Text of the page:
Come on in, the Brockmans is cold…

1 Tippling Place is a touch hard to find. On a busy, trafficked street, amongst busy, trafficked stores and restaurants, is a humble sign—looking frankly more like an address than an announcement for a bar—telling you you’ve arrived. Inside is a long, cosy, armchair-filled lounge with welcoming bartenders, plenty of kitsch, and plenty of gin. We’ve arrived indeed.

“We like to be hiding in plain sight,” General Manager Derek Moorer says, explaining that it tends to filter out the party-goers. “This is the kind of place you want to relax, have a cocktail, and chill. You don’t need 30 university kids spilling Fireball on your lap.”

The Turtle Bay cocktail at 1 Tippling Place in Philadelphia, Pennsylvania

There is a time and a place for the party, and there is a time and a place for the dark cocktail bar, and we are grateful to be in the latter. As we chat with Derek, one of his bartenders, Paul, makes us a Brockmans cocktail—something simple, stirred, and cold. Now General Manager, Derek’s days behind the bar are fewer and further between, but that’s not to say he hasn’t put in his time.

Starting off working in restaurants in his home state of New Jersey, Derek “chased a girl” down to North Carolina, which “didn’t work out, so you know how that goes.” After that, he thought he’d give Los Angeles a try.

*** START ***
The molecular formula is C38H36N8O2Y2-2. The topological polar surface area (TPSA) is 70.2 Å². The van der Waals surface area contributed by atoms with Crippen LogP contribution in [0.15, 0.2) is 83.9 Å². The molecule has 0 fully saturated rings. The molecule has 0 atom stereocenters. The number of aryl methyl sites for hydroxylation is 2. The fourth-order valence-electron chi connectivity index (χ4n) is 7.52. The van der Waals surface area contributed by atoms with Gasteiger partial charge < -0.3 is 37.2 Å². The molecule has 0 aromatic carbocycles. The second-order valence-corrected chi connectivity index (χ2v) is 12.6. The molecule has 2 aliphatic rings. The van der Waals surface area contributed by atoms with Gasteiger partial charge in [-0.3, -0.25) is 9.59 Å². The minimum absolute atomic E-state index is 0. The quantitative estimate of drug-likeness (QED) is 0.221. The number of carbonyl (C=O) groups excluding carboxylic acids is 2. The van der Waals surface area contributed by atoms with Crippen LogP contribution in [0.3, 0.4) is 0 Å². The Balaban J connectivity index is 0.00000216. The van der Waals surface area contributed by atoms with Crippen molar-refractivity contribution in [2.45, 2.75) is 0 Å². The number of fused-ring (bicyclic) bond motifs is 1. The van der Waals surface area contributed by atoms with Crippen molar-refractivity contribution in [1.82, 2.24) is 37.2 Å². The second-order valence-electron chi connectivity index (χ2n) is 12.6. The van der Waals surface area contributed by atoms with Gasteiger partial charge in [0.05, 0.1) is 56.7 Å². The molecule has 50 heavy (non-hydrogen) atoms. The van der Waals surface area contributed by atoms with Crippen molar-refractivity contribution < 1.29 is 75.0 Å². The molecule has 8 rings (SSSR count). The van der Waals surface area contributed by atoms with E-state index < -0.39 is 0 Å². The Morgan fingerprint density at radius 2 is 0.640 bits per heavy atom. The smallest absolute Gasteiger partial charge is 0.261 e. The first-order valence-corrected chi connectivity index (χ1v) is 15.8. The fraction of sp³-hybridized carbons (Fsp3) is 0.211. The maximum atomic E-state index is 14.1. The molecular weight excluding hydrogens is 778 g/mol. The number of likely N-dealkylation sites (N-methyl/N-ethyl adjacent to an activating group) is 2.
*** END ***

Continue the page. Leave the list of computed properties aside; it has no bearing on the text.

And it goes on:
“I got a job at one of the finest restaurants you may have heard of—Bubba Gump Shrimp Co, on the Santa Monica Pier.” He’s being sarcastic, of course. He didn’t last very long there either.

The Turtle Bay cocktail at 1 Tippling Place in Philadelphia, Pennsylvania

It wasn’t until he moved back east, to Philadelphia, that Derek started to take this industry more seriously. Having taken a serving job at a Mexican restaurant that had a speakeasy in the back, he started to become more interested in cocktail culture.

“I was going there every night, drinking cocktails, and I was asking, maybe I could stage, or barback for you, so I could learn more. They liked my attitude, and let me work there for 5 years.”

By then, he was locked in.

“Once I started getting into the cocktail world, and seeing the resurgence of it, and I was catching the wave as it was happening, I saw that it could be something more than just bartending. There is opportunity out there, you can have a 2, 3, 4, 5-year plan, and actually go forward towards it. This is a career.”

The Turtle Bay cocktail at 1 Tippling Place in Philadelphia, Pennsylvania

Paul places the completed cocktail in front of us, the Turtle Bay. It is simple and delightful—Brockmans, Lillet, Cointreau, with a candied blueberry.

“We wanted to make something light, but also stiff,” Derek explains. We taste it, and it is exactly that.

Before we go, we simply must know where the name of the bar came from. It seems like an address, but we are certainly not on a street called Tippling Place. The answer is quite simple.

“To tipple is to drink a beverage, and we are the first place on this block for that. So, 1 Tippling Place.”

The Turtle Bay cocktail at 1 Tippling Place in Philadelphia, Pennsylvania

Turtle Bay

by Derek Moorer


  • 2 oz/60 ml Brockmans Gin
  • .75 oz/22 ml Lillet
  • .25 oz/7 ml Cointreau
  • candied blueberry


  1. Add the first three ingredients into a cold mixing glass.
  2. Stir until quite cold.
  3. Strain into a chilled coupe, and garnish with an expressed lemon peel and a candied blueberry.